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US Air Force Republic XF-12 Rainbow

FI-0001-Bison-Airlines-Aero-Commander

Model ID#:

0457

YEAR:

Airline/Service:

Name:

Rainbow

Classification:

Type:

Manufacturer:

Designation:

XF-12

MODEL BY:

H. Davidson

Model Scale:

N/A

MODEL ADDED:

N/A

historical significance

First Albuquerque Visit:    1948

SKU: Model-0457 Categories: ,

Additional Information:

The Republic XF-12 Rainbow was an American four-engine, all-metal reconnaissance aircraft designed by the Republic Aviation Company in the late 1940s for the then US Army Air Forces. The XF-12 prototype was designed with four Pratt & Whitney engines to reach a cruising speed of 400 mph and a range of 4,000 miles while flying at 40,000 feet. The aircraft was also designed to maximize aerodynamic efficiency while flying. Despite the XF-12’s many innovations, the end of World War II and the advent of the jet engine rendered the aircraft obsolete before it would enter production.

The XF-12’s primary mission was reconnaissance and to accomplish that the aircraft was designed with photo equipment for day and night photography. The XF-12 was also designed with complete darkroom facilities on board to allow for the developing and printing of the film while still airborne.

The “Operation Birds Eye” mission was developed to demonstrate the XF-12’s reconnaissance capabilities. On 1 September 1948, a second prototype XF-12 departed the U.S. Air Force Flight Test Center at Muroc, California, and climbed west heading over the Pacific Ocean to its 40,000 ft cruising altitude before then heading east. The aircraft then photographed the entire flight path across the United States.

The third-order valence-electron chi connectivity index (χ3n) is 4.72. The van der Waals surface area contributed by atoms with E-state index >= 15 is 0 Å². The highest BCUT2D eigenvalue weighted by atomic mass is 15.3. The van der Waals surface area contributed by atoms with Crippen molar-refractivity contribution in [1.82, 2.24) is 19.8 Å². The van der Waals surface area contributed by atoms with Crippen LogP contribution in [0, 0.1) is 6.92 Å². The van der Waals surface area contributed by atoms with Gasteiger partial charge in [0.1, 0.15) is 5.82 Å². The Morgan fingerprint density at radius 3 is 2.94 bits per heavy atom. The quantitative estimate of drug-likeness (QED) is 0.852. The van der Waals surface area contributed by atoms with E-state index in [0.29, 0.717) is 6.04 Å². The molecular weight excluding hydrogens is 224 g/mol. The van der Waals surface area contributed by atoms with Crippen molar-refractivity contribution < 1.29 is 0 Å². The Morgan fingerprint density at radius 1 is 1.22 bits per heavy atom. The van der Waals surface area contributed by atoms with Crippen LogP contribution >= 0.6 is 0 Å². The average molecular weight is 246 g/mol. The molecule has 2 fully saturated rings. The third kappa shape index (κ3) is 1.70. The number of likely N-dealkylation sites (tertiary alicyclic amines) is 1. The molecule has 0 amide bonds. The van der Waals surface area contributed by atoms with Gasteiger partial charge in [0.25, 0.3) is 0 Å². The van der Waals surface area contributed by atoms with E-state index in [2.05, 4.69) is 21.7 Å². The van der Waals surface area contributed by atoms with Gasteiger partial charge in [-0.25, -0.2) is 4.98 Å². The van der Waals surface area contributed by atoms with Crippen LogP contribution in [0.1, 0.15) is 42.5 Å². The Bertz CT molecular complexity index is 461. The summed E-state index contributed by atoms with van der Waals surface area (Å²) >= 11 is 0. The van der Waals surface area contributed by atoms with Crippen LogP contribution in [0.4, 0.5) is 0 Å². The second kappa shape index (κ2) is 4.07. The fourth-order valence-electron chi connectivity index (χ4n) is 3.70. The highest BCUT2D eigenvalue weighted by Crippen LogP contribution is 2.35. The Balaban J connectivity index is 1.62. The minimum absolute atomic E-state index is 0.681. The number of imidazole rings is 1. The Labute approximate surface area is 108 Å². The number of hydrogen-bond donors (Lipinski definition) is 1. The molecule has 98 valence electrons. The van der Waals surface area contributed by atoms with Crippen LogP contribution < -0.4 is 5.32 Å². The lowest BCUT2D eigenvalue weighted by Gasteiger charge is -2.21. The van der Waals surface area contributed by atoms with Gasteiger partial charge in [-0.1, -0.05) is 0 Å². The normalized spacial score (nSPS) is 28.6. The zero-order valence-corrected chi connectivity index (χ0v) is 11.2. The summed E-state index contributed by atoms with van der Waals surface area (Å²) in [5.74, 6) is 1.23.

During this 1948 flight, the XF-12, 44-19003, passed over Alamosa, Colorado and then over the city of Albuquerque, New Mexico.
The aircraft eventually landed at Mitchell Field on Long Island, New York after a six hour and 55 minutes flight that averaged a speed of 361 mph the entire journey. During the flight, a photo was taken approximately every minute and 390 individual 10 inch photos, each covering about 490 miles, were joined together to form a continuous 325 foot long print.

The flight was featured in the 29 November 1948 issue of Life magazine and the filmstrip was exhibited at the 1948 U.S. Air Force Association Convention in New York City. Although the XF-12 program had already been canceled when this flight was made, this aircraft represented the latest in streamlined design, engine efficiency, augmented thrust, and high altitude operation, in addition to the improved reconnaissance capabilities.

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